U.S. Calls North Korea's Nuclear Revelation a 'Publicity Stunt'

Questions remain about secretive nation's nuclear plans.

ByABC News
November 22, 2010, 4:42 PM

WASHINGTON, Nov. 22, 2010 — -- The United States today called North Korea's decision to unveil a new uranium enrichment program to a group of visiting American scientists a "publicity stunt" and said it will take some time to consult with allies about how to proceed.

"The fact that North Korea invited these scientists to come to Pyongyang and did a show-and-tell, that by itself is valuable information. We'll compare that with other things that we know, and we'll make a formal assessment as to what we think, you know, this capability represents and what the implications are," State Department spokesman P.J. Crowley told reporters.

Questions remain, however, about how the capability and intentions of North Korea's uranium program, as well as its origins. On Sunday, Defense Secretary Robert Gates suggested the facility had been unknown to the United States.

"I hadn't known about this specific facility before, but the fact that they were going -- that they wanted their own enrichment capability is not a surprise," Gates said.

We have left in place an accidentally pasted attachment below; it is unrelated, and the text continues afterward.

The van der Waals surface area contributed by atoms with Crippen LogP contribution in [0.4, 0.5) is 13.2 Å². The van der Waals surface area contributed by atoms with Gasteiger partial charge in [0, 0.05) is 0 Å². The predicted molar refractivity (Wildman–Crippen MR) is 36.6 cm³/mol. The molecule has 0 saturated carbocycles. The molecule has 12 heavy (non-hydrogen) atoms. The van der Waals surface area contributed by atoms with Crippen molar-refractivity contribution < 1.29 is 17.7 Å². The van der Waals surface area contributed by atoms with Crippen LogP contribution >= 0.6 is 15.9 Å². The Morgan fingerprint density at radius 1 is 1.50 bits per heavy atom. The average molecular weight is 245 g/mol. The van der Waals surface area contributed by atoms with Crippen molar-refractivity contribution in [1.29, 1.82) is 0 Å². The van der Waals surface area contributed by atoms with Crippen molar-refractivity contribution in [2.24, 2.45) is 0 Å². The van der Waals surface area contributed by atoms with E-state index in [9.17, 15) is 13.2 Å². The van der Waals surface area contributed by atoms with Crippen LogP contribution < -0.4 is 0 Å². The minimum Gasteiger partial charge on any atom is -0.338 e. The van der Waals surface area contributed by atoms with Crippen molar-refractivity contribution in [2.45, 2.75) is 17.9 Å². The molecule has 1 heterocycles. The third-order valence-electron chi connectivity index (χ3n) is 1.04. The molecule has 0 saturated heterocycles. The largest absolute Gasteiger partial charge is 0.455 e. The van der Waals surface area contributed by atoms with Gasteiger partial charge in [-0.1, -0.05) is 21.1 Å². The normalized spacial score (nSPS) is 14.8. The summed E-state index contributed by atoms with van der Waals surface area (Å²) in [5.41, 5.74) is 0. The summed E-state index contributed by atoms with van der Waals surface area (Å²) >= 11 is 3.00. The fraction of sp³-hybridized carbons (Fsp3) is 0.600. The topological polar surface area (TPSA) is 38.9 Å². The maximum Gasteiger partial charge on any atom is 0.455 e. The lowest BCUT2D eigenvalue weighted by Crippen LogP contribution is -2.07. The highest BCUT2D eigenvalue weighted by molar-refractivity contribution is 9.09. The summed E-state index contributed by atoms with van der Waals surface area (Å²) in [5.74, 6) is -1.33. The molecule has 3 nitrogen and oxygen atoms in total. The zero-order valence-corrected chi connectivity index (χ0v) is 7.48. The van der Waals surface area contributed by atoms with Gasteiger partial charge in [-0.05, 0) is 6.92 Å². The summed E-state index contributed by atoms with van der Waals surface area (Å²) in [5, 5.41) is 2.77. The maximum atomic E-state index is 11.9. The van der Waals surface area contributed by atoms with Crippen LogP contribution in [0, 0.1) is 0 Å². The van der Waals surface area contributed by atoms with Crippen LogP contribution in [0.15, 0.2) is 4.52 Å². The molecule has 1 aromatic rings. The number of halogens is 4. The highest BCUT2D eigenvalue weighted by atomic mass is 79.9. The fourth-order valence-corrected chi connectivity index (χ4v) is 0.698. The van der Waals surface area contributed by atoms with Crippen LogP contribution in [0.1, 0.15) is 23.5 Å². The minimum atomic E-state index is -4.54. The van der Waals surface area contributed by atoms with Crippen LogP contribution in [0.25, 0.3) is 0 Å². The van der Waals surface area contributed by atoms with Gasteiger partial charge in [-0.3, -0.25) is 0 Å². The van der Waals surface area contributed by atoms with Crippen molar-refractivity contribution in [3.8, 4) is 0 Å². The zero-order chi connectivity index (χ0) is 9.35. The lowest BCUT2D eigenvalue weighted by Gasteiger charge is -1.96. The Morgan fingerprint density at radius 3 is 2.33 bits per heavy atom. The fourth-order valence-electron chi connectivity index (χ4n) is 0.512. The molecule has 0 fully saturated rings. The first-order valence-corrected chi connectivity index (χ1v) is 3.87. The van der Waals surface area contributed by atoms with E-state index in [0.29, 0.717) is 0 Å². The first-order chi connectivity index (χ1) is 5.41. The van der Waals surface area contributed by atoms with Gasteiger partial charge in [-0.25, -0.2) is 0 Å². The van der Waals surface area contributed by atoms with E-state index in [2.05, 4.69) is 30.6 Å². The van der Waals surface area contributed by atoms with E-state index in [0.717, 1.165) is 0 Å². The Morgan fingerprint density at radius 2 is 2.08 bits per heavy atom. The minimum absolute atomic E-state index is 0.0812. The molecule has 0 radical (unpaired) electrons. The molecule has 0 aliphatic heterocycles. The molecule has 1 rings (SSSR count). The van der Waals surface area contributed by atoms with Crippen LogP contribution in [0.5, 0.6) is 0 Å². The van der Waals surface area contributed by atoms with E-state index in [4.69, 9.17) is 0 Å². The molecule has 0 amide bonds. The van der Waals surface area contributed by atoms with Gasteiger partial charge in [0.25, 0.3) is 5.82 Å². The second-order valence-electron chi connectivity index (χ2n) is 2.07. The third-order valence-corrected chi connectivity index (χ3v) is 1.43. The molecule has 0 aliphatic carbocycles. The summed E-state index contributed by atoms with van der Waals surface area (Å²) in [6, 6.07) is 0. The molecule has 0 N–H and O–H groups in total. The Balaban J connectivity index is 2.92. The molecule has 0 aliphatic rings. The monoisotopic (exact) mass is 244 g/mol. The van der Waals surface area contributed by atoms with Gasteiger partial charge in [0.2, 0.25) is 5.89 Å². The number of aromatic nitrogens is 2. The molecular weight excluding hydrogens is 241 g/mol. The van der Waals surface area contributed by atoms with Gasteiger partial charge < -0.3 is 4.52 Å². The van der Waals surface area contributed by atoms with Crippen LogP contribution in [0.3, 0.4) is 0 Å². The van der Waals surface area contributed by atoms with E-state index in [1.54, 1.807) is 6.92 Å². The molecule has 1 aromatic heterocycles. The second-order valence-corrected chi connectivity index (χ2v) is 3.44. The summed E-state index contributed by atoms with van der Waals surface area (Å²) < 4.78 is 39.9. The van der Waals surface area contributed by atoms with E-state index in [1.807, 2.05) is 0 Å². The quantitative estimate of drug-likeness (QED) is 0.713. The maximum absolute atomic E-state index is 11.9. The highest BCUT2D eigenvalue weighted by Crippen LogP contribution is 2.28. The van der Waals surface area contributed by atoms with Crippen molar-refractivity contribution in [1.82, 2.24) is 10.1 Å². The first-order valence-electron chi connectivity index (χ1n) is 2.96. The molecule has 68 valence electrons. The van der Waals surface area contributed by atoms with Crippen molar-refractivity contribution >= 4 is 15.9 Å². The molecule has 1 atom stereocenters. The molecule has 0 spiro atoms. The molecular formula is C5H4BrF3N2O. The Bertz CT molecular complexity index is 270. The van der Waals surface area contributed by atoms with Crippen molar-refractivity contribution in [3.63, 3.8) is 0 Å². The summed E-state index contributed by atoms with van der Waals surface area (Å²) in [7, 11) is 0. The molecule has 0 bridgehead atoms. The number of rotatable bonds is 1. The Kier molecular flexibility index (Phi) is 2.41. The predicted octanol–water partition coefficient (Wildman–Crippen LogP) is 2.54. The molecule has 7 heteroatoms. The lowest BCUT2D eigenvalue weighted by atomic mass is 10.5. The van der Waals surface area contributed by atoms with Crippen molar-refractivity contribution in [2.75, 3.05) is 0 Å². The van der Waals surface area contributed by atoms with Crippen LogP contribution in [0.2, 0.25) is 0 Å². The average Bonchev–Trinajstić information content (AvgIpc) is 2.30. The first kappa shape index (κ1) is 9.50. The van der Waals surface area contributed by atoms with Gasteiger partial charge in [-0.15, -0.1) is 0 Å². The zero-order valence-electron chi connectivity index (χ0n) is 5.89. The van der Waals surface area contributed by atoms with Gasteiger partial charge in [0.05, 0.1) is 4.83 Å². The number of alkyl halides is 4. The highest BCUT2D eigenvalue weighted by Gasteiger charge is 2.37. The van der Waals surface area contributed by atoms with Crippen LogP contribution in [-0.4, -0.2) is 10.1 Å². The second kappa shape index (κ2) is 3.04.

Hours before the news broke Saturday the Obama administration scrambled its top North Korea negotiator, Ambassador Stephen Bosworth, to consult with allies in Asia as it tries to chart a response.

Today the State Department spokesman suggested it would not provide further incentives for North Korea to return to the negotiating table.

"We will not be drawn into rewarding North Korea for bad behavior," Crowley said. "They frequently anticipate doing something outrageous or provocative, and forcing us to jump through hoops as a result. We're not going to buy into this cycle."

Last week a team of American scientists, led by Siegfried Hecker of Stanford University, returned from a trip to North Korea during which they were invited to visit a previously undisclosed nuclear facility that North Korea says is capable of enriching uranium.